Florida judge indefinitely postpones Trump documents trial


When former US President Donald Trump posed for a photo with former communications director Hope Hicks outside of the Oval Office before making his way to board Marine One on the South Lawn and departing from the White House on March 29, 2018. [AFP]

A Florida judge on Tuesday indefinitely postponed Donald Trump's criminal trial over his alleged mishandling of classified documents, making it unlikely the case will be heard before the November presidential election.

The former president had been scheduled to go on trial on May 20 but District Judge Aileen Cannon said that was not possible because of the number of pre-trial motions before the court.

Cannon, a Trump appointee, did not set a new date for the start of the federal trial.

The postponement is a major setback for special counsel Jack Smith, who brought the charges against Trump, and makes it unlikely the case will be heard before the election now less than six months away, in which Trump is the Republican presumptive nominee for president.

Trump's attorneys have sought to delay his various criminal cases until after the election when the 77-year-old Trump could potentially have the federal charges against him dropped if he wins.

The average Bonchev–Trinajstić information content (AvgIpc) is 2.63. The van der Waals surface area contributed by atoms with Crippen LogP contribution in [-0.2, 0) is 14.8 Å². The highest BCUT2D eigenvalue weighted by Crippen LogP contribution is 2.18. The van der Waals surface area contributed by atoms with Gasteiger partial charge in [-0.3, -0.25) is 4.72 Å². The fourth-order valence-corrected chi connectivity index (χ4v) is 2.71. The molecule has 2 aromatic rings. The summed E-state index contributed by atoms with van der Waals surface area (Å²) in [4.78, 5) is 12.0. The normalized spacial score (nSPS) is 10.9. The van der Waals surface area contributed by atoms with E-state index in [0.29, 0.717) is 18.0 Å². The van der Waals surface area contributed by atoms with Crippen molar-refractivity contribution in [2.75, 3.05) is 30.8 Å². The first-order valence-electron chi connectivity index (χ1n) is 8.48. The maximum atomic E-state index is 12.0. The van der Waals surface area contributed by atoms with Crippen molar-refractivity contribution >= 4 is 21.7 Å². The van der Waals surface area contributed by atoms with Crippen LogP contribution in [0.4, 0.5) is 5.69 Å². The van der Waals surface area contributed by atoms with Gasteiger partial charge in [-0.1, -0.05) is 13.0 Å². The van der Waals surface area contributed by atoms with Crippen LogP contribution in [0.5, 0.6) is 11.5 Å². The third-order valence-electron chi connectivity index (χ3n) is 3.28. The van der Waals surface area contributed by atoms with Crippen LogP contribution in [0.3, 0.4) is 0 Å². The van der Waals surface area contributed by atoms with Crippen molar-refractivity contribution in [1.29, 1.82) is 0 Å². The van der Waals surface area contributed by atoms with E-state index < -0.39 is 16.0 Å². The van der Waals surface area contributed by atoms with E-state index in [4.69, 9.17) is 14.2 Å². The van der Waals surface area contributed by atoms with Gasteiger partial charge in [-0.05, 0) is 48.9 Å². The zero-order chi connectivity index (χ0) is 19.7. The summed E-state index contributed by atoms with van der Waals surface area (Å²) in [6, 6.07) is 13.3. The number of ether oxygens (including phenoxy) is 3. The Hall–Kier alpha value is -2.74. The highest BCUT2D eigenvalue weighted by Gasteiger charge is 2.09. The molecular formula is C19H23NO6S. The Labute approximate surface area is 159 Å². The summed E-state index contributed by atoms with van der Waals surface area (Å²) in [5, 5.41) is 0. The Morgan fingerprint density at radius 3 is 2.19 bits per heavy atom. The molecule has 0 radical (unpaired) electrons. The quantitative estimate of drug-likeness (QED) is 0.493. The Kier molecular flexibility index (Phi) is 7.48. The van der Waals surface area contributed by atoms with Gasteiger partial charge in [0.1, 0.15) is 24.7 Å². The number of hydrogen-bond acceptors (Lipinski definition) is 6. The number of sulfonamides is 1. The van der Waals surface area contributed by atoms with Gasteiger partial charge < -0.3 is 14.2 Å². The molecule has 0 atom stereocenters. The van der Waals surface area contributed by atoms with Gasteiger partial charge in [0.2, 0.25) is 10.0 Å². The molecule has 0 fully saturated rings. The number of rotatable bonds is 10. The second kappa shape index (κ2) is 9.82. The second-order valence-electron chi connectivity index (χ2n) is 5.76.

Trump is currently on trial in New York on state charges of falsifying business records to pay hush money to a porn star ahead of the 2016 presidential election.

Trump pleaded not guilty in Florida last June to the federal charges of unlawfully retaining national defense information, conspiracy to obstruct justice and making false statements.

He kept the classified files -- which included records from the Pentagon, CIA and National Security Agency -- unsecured at his Mar-a-Lago home in Florida and thwarted official efforts to retrieve them, according to the indictment.

Cannon, in her order, said the sheer number of pre-trial motions and the classified nature of some of the evidence in the case made it impossible to stick to the May trial date.

"The Court therefore vacates the current May 20, 2024 trial date," she said.

A new date would be "reset by separate order following resolution of the matters before the Court, consistent with the Defendants' right to due process and the public's interest in the fair and efficient administration of justice," Cannon said.

In addition to the New York and Florida cases, Trump has also been charged in Washington and Georgia with trying to overturn the results of the 2020 election won by Democrat Joe Biden, his likely November opponent.

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